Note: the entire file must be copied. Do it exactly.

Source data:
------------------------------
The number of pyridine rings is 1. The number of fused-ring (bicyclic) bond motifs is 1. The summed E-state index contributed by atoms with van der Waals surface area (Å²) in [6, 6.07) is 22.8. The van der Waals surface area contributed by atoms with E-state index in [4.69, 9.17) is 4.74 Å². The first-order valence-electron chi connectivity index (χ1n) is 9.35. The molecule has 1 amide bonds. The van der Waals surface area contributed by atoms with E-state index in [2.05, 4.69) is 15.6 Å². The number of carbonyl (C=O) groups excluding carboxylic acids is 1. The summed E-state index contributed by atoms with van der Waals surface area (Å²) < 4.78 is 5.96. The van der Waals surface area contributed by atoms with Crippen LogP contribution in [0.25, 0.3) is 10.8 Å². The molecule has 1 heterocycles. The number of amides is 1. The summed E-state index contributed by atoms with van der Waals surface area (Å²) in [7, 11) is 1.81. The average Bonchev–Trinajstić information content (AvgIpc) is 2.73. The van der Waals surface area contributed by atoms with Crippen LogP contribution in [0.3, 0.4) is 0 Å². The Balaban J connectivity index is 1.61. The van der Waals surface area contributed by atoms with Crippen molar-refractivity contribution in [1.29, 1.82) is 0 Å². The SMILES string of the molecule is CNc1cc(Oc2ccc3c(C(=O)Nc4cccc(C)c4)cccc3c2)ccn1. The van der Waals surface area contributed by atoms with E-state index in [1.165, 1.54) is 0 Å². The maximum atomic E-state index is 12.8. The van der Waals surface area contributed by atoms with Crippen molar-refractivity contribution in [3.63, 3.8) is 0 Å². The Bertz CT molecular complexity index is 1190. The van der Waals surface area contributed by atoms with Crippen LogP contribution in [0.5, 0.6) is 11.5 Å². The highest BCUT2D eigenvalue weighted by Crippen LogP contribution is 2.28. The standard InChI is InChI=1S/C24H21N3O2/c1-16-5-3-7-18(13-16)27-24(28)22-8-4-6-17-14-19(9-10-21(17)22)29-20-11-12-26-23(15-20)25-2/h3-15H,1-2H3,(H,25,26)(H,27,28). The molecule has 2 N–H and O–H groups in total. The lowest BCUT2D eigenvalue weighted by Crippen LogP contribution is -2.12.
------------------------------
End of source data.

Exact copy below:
The number of pyridine rings is 1. The number of fused-ring (bicyclic) bond motifs is 1. The summed E-state index contributed by atoms with van der Waals surface area (Å²) in [6, 6.07) is 22.8. The van der Waals surface area contributed by atoms with E-state index in [4.69, 9.17) is 4.74 Å². The first-order valence-electron chi connectivity index (χ1n) is 9.35. The molecule has 1 amide bonds. The van der Waals surface area contributed by atoms with E-state index in [2.05, 4.69) is 15.6 Å². The number of carbonyl (C=O) groups excluding carboxylic acids is 1. The summed E-state index contributed by atoms with van der Waals surface area (Å²) < 4.78 is 5.96. The van der Waals surface area contributed by atoms with Crippen LogP contribution in [0.25, 0.3) is 10.8 Å². The molecule has 1 heterocycles. The number of amides is 1. The summed E-state index contributed by atoms with van der Waals surface area (Å²) in [7, 11) is 1.81. The average Bonchev–Trinajstić information content (AvgIpc) is 2.73. The van der Waals surface area contributed by atoms with Crippen LogP contribution in [0.3, 0.4) is 0 Å². The Balaban J connectivity index is 1.61. The van der Waals surface area contributed by atoms with Crippen molar-refractivity contribution in [1.29, 1.82) is 0 Å². The SMILES string of the molecule is CNc1cc(Oc2ccc3c(C(=O)Nc4cccc(C)c4)cccc3c2)ccn1. The van der Waals surface area contributed by atoms with E-state index in [1.165, 1.54) is 0 Å². The maximum atomic E-state index is 12.8. The van der Waals surface area contributed by atoms with Crippen molar-refractivity contribution in [3.63, 3.8) is 0 Å². The Bertz CT molecular complexity index is 1190. The van der Waals surface area contributed by atoms with Crippen LogP contribution in [0.5, 0.6) is 11.5 Å². The highest BCUT2D eigenvalue weighted by Crippen LogP contribution is 2.28. The standard InChI is InChI=1S/C24H21N3O2/c1-16-5-3-7-18(13-16)27-24(28)22-8-4-6-17-14-19(9-10-21(17)22)29-20-11-12-26-23(15-20)25-2/h3-15H,1-2H3,(H,25,26)(H,27,28). The molecule has 2 N–H and O–H groups in total. The lowest BCUT2D eigenvalue weighted by Crippen LogP contribution is -2.12.